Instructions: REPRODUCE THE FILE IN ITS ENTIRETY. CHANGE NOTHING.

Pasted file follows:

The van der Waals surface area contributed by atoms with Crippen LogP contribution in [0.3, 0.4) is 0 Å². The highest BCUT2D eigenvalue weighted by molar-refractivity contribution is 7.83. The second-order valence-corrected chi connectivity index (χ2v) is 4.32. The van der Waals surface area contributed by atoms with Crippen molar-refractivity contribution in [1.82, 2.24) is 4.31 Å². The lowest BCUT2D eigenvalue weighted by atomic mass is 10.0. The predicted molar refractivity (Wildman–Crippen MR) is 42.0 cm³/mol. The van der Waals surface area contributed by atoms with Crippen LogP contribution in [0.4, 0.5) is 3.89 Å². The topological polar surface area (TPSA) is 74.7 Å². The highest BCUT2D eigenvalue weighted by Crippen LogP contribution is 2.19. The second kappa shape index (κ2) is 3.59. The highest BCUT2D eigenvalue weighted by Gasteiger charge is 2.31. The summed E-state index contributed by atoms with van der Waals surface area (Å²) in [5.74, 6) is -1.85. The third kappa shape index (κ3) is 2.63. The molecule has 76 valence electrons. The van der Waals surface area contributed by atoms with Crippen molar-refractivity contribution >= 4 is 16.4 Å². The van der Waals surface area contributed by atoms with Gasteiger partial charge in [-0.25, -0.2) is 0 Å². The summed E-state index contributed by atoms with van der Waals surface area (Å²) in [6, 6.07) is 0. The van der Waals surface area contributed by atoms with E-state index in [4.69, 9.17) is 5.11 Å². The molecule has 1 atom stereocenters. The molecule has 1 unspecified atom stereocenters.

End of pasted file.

The van der Waals surface area contributed by atoms with Crippen LogP contribution in [0.3, 0.4) is 0 Å². The highest BCUT2D eigenvalue weighted by molar-refractivity contribution is 7.83. The second-order valence-corrected chi connectivity index (χ2v) is 4.32. The van der Waals surface area contributed by atoms with Crippen molar-refractivity contribution in [1.82, 2.24) is 4.31 Å². The lowest BCUT2D eigenvalue weighted by atomic mass is 10.0. The predicted molar refractivity (Wildman–Crippen MR) is 42.0 cm³/mol. The van der Waals surface area contributed by atoms with Crippen LogP contribution in [0.4, 0.5) is 3.89 Å². The topological polar surface area (TPSA) is 74.7 Å². The highest BCUT2D eigenvalue weighted by Crippen LogP contribution is 2.19. The second kappa shape index (κ2) is 3.59. The highest BCUT2D eigenvalue weighted by Gasteiger charge is 2.31. The summed E-state index contributed by atoms with van der Waals surface area (Å²) in [5.74, 6) is -1.85. The third kappa shape index (κ3) is 2.63. The molecule has 76 valence electrons. The van der Waals surface area contributed by atoms with Crippen molar-refractivity contribution >= 4 is 16.4 Å². The van der Waals surface area contributed by atoms with Gasteiger partial charge in [-0.25, -0.2) is 0 Å². The summed E-state index contributed by atoms with van der Waals surface area (Å²) in [6, 6.07) is 0. The van der Waals surface area contributed by atoms with E-state index in [4.69, 9.17) is 5.11 Å². The molecule has 1 atom stereocenters. The molecule has 1 unspecified atom stereocenters.